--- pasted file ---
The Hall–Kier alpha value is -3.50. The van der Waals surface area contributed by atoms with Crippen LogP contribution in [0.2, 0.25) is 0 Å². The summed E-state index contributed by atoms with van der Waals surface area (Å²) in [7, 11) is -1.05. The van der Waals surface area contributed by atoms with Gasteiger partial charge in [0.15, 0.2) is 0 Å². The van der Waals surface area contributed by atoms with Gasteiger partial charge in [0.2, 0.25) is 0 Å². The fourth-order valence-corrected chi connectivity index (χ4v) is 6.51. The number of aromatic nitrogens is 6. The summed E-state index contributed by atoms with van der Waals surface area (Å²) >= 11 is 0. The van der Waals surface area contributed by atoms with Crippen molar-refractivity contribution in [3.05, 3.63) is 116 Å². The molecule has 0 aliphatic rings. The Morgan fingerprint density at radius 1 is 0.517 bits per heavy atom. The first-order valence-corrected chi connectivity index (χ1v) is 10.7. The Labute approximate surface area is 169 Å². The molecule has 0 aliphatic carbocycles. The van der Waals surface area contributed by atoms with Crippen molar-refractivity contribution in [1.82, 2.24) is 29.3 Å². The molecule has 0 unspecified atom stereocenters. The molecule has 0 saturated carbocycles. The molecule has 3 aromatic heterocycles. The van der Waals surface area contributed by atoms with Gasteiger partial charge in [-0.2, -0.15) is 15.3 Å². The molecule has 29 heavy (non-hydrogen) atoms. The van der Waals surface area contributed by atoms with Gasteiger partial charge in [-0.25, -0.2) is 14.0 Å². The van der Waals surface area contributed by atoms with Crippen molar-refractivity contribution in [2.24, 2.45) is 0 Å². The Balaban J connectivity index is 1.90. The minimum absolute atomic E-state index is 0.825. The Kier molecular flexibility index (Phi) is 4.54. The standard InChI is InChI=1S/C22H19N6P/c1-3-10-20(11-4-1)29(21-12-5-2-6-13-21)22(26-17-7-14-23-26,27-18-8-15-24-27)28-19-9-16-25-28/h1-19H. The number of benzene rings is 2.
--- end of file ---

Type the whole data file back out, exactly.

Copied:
The Hall–Kier alpha value is -3.50. The van der Waals surface area contributed by atoms with Crippen LogP contribution in [0.2, 0.25) is 0 Å². The summed E-state index contributed by atoms with van der Waals surface area (Å²) in [7, 11) is -1.05. The van der Waals surface area contributed by atoms with Gasteiger partial charge in [0.15, 0.2) is 0 Å². The van der Waals surface area contributed by atoms with Gasteiger partial charge in [0.2, 0.25) is 0 Å². The fourth-order valence-corrected chi connectivity index (χ4v) is 6.51. The number of aromatic nitrogens is 6. The summed E-state index contributed by atoms with van der Waals surface area (Å²) >= 11 is 0. The van der Waals surface area contributed by atoms with Crippen molar-refractivity contribution in [3.05, 3.63) is 116 Å². The molecule has 0 aliphatic rings. The Morgan fingerprint density at radius 1 is 0.517 bits per heavy atom. The first-order valence-corrected chi connectivity index (χ1v) is 10.7. The Labute approximate surface area is 169 Å². The molecule has 0 aliphatic carbocycles. The van der Waals surface area contributed by atoms with Crippen molar-refractivity contribution in [1.82, 2.24) is 29.3 Å². The molecule has 0 unspecified atom stereocenters. The molecule has 0 saturated carbocycles. The molecule has 3 aromatic heterocycles. The van der Waals surface area contributed by atoms with Gasteiger partial charge in [-0.2, -0.15) is 15.3 Å². The molecule has 29 heavy (non-hydrogen) atoms. The van der Waals surface area contributed by atoms with Gasteiger partial charge in [-0.25, -0.2) is 14.0 Å². The van der Waals surface area contributed by atoms with Crippen molar-refractivity contribution in [2.24, 2.45) is 0 Å². The Balaban J connectivity index is 1.90. The minimum absolute atomic E-state index is 0.825. The Kier molecular flexibility index (Phi) is 4.54. The standard InChI is InChI=1S/C22H19N6P/c1-3-10-20(11-4-1)29(21-12-5-2-6-13-21)22(26-17-7-14-23-26,27-18-8-15-24-27)28-19-9-16-25-28/h1-19H. The number of benzene rings is 2.